Golden State Elite program continues to shine, grow in Northern California
When Chris Hathaway, Larry Cahn and William Stone first came together to start the Golden State Elite Eagles program back during the 2012-13 season, none of them could have imagined the success it would become.
Of course, they put significant planning and forethought into it and set their goals high, but very little was certain.
As the 2019-20 season opens and the program continues to thrive, the trio can look back with great pride at what they have built while also looking forward to some even bigger and better things in the seasons to come.
While roster spots on Golden State Elite teams are open to any and all players, close to 90 percent of the program’s tier players come up through one of GSE’s four member clubs – the Cupertino Cougars, Tri-Valley Blue Devils, Vacaville Jets and San Francisco Sabercats. They’re building the foundation from the Squirt and Mite levels for success at the higher levels, and Hathaway and his colleagues can see that their long-term development plan is falling nicely into place.
This season, the Eagles will ice seven teams, all at the AA level. At the 12U, 14U and 16U age groups, there will be a north and a south team, as well as one 18U squad. The Eagles have rinks in the San Francisco Bay Area cities of Dublin and Vacaville – where the north teams practice and play – as well as Cupertino, near San Jose, where the south teams are based.
“When we started, there was certainly an element of luck in us becoming successful,” Stone said. “The market was sort of ripe for a program like this. There were some under-performing tier programs in our area, and the parents were hungry for an alternative like this.
“But of course, we also came into the first tryout with great coaches, and that’s always the foundation of a solid program. We had Mario Morisette, Mike Holmes, Larry Cahn and Greg Rodriguez – they were here at the beginning, and they’re still here as part of our program.”
Within the program’s first two seasons, the Eagles had two teams advance to the USA Hockey Tier II National Championships, and that quickly cemented their reputation as one of the stronger programs anywhere. That helped attract more players and their parents to the program, and perhaps the thing that has made the founders most proud has been their ability to sustain the Eagles’ level of performance over the course of seven seasons.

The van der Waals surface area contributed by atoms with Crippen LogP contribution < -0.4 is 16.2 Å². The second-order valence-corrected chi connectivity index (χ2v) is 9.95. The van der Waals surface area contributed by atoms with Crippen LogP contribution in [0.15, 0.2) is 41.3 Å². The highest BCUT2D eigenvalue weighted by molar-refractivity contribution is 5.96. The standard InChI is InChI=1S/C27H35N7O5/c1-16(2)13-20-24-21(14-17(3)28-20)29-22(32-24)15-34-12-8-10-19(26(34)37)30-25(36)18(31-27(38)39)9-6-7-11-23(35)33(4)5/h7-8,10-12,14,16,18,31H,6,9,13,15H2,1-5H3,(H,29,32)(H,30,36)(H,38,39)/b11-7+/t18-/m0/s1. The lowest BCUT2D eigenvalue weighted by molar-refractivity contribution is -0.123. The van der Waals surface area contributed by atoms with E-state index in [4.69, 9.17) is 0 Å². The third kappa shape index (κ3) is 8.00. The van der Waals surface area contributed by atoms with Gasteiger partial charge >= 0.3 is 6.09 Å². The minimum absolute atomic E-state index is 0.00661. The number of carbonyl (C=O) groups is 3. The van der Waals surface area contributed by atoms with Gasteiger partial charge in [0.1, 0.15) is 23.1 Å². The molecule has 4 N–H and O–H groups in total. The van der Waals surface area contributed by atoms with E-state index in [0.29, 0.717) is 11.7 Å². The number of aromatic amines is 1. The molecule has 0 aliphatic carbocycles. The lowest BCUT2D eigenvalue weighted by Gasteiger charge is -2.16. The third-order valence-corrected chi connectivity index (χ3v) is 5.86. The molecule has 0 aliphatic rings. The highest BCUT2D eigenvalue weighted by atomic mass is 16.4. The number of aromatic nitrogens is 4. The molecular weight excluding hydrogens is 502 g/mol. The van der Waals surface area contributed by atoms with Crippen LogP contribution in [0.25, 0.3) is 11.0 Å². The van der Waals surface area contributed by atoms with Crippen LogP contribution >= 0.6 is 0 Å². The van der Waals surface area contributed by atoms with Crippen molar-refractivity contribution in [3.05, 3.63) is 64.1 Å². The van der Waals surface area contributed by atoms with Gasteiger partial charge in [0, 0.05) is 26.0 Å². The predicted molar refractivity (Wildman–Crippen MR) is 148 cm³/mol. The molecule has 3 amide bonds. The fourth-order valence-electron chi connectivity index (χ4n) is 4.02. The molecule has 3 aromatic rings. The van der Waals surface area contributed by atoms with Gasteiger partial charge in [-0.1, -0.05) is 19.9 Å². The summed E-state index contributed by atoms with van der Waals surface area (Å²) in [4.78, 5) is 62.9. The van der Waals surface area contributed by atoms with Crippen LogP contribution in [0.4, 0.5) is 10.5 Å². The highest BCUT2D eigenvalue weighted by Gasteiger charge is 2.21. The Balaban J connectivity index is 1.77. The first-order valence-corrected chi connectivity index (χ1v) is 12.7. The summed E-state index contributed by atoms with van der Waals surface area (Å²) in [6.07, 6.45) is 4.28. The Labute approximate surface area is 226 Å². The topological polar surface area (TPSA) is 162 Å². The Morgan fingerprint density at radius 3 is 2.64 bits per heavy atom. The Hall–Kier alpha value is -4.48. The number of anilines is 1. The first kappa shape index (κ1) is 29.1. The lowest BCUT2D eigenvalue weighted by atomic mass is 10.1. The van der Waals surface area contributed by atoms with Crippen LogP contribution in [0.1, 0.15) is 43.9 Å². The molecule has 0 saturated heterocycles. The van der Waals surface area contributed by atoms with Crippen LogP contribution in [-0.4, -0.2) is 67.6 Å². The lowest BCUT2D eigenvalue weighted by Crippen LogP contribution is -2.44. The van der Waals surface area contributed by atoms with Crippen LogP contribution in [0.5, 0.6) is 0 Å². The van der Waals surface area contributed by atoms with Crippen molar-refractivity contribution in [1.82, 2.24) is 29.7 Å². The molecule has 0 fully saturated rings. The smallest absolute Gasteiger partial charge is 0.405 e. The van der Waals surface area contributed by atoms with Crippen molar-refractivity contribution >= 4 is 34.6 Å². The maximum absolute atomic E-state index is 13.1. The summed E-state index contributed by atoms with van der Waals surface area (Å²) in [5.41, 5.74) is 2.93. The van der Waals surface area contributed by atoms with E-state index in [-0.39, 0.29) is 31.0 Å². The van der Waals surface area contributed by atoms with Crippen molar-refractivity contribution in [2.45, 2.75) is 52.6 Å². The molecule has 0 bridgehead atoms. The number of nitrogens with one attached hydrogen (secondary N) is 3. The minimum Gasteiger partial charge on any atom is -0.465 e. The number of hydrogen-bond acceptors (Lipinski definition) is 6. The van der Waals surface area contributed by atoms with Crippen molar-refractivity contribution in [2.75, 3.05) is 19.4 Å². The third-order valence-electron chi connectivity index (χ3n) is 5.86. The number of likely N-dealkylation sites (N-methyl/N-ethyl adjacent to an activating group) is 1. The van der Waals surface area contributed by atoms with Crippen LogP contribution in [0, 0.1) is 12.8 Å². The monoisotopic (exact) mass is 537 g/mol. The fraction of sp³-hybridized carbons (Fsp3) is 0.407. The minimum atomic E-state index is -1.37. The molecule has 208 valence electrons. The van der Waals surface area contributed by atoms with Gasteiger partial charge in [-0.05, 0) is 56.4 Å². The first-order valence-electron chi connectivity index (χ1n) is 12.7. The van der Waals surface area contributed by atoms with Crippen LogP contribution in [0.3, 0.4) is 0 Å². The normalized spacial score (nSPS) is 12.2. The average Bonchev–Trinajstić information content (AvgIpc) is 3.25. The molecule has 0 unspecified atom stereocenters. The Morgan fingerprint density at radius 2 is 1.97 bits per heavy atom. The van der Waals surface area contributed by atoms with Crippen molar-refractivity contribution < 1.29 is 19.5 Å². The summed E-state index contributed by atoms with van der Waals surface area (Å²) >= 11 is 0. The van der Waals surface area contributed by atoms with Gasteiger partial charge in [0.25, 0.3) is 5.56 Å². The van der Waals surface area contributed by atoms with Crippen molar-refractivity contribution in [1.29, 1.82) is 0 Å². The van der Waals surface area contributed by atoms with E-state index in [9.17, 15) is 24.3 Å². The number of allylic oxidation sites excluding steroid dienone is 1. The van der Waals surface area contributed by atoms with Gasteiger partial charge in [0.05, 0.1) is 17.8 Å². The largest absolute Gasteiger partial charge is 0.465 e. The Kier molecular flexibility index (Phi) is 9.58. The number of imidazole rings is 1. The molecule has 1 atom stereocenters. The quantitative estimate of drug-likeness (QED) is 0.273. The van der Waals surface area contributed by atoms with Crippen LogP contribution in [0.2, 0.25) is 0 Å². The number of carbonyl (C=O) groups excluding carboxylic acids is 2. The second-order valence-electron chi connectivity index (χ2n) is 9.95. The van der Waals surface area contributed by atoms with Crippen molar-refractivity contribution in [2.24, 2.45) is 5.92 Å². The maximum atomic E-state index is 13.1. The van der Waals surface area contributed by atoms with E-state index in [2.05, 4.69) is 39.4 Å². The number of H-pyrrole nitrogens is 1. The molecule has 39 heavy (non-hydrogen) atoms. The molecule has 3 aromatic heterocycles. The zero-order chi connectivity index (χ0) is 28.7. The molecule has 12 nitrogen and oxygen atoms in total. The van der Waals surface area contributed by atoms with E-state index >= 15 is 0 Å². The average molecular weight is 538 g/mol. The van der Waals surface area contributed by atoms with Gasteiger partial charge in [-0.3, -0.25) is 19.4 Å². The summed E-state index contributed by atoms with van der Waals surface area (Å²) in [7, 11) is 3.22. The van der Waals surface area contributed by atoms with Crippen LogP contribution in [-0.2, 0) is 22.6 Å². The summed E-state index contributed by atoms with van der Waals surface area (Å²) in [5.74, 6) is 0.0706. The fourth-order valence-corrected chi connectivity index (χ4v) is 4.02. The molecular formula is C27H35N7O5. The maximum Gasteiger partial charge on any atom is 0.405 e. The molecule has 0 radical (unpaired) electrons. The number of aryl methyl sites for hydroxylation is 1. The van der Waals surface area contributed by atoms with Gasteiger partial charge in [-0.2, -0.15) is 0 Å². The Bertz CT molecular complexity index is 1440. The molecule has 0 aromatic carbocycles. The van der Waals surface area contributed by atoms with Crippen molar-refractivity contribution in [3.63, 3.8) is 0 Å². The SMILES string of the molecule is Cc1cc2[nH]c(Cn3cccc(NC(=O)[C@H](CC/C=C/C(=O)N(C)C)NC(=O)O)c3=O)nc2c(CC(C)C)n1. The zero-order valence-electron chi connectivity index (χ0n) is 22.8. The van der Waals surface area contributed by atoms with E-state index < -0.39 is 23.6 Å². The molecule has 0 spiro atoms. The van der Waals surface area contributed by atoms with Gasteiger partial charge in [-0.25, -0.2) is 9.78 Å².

“Getting your great coaches and players to stay with the program is a big part of it,” Stone said. “But the other really big part of it is sticking with the approach you have set out to develop players and doing it in an ethical way that guides you each and every day.”
Hathaway said that he and the other members of the Eagles’ leadership team have been working hard on some new developments to enhance their offerings.
GSE offered a spring program for the first time this year, and after seeing its success will plan to have it again in 2020. While they encourage kids of all ages to play other sports, they found that a lot of players were still looking to play some hockey in the offseason. Rather than traveling to far away camps, they’re now able to get on the ice right in their own backyards.
“This is not something that’s mandatory by any means, but we listened to our membership and wanted to give them something to keep kids engaged in the offseason,” Hathaway explained. “All the games are on the weekends from April-June, and kids have the option to practice with their teams or they can do skills clinics during the week.